Another jittery week in Silicon Valley
There are two "big ones" due in Silicon Valley. One could come from shifting tectonic plates, the other from shifting tech trends.
People here treat both potential disasters in much the same way: try not to think about it, and just hope you're not in a bad place when it happens.
There is little we can do about an earthquake, so let's look at the tech bubble. If it does again burst here, lessons learned from the first time around could ensure it's not so much a pop, but more a gentle deflation.
There may have been signs of that this week, with yet another set of whimpering results from Twitter, a company which is increasingly looking like it needs to be bought out, if only to save us all from this quarterly misery report.
Twitter is San Francisco's canary in the mine, because the story here isn't so much about one company, but what impact its struggles are having on the wider tech ecosystem.
I'd normally avoid using a word like "ecosystem" unless strictly talking about the animal kingdom - but it is appropriate here. What we've seen play out this week is travelling right down the food chain.
Getting in early
When plucky entrepreneurs flock to this part of the world, they very rarely do so to become the next Apple - that's far too outlandish.
But they do come here very much in the belief they can be the next Twitter, a company that is a beacon for a good, simple idea hitting the big time.
Investors are here for the same reason. They believe that by chucking in a few million bucks, they could get in early on the "next Twitter" and enjoy the huge payout that comes from what they refer to as an "exit".
For start-ups, an exit usually means one of two things will happen. You either get bought, by a Google or suchlike, or go public - just as Twitter did back in 2013. When that happened, the company hit a value of $31bn. Early investors were jumping with joy - their early gamble had paid off.
But unless tech firms offer investors an exit, there is less incentive, and without incentive there's no money. So when Twitter's stock value plummets, the knock-on is that future tech stocks may be priced lower. The next tech firm to go public (and right now, we're not expecting any - a telling sign in itself) will see their value curtailed due to across the board worries about technology stock.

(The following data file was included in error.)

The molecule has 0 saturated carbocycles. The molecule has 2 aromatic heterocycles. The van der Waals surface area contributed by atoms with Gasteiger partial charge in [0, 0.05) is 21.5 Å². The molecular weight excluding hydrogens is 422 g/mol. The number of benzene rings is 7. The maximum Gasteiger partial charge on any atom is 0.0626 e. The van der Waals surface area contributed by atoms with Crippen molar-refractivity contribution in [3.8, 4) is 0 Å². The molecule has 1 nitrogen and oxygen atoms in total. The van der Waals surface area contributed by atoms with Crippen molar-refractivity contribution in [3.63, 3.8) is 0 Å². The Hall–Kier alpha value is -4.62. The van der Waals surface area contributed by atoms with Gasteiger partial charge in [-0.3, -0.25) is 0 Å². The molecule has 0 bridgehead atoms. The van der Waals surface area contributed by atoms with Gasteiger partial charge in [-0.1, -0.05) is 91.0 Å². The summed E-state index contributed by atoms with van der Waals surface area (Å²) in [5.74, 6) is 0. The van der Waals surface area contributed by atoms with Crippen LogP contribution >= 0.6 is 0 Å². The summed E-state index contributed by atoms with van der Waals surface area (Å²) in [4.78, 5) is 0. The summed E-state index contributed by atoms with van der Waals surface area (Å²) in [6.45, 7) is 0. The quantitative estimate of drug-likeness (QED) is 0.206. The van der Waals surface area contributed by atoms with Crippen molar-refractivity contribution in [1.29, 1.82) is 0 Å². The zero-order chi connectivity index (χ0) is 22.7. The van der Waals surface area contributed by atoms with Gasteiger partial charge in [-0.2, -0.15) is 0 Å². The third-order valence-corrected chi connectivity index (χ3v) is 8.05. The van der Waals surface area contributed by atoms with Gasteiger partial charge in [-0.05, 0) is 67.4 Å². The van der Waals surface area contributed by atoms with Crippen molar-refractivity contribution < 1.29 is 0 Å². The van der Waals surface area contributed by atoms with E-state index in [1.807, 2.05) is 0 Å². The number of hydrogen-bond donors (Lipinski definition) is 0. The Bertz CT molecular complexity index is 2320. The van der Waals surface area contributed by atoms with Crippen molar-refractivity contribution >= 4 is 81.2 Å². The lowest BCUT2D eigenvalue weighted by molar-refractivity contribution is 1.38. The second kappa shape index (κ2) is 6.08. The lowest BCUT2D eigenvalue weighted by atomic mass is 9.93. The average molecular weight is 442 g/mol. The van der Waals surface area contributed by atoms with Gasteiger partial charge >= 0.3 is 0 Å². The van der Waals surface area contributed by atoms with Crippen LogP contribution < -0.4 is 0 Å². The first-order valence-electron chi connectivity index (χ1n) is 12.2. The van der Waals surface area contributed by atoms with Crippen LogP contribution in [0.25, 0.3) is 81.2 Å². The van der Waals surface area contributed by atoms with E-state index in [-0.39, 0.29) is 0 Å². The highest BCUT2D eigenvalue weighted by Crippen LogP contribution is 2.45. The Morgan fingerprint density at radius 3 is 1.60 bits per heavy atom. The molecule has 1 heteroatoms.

It means those early investors, crucial to fostering the "next Twitter", will spend less on new ideas. Can you blame them? Without that big pay-off it's all speculate, no accumulate.
Twitter's struggles are also having an impact in other, more peculiar ways. The San Francisco rental market is notoriously nightmarish - but recently it has been getting a little cheaper.
It is extremely difficult to pinpoint exactly why, but one prominent theory - as discussed in the San Francisco Chronicle on Sunday - is that other tech firms are spooked by Twitter's struggles and reports that they are selling off office space.
Firms are therefore pulling back on expansion plans and hiring less. With fewer money-no-object techies flocking to town, demand for housing has slowed, and prices have chilled out a bit. For now.
See what I mean about an ecosystem?
When we look to the top of the food chain here, you see the biggest company - Apple - suffering its first slump in 13 years, with warnings of worse to come.
Google is hurt, too. It made its own parent company, Alphabet, as a way of keeping investors happy at a time when they were worried Google was spending too much on crazy ideas. Alphabet is going strong, but its last earnings were surprisingly disappointing, coming in below Wall Street's expectations.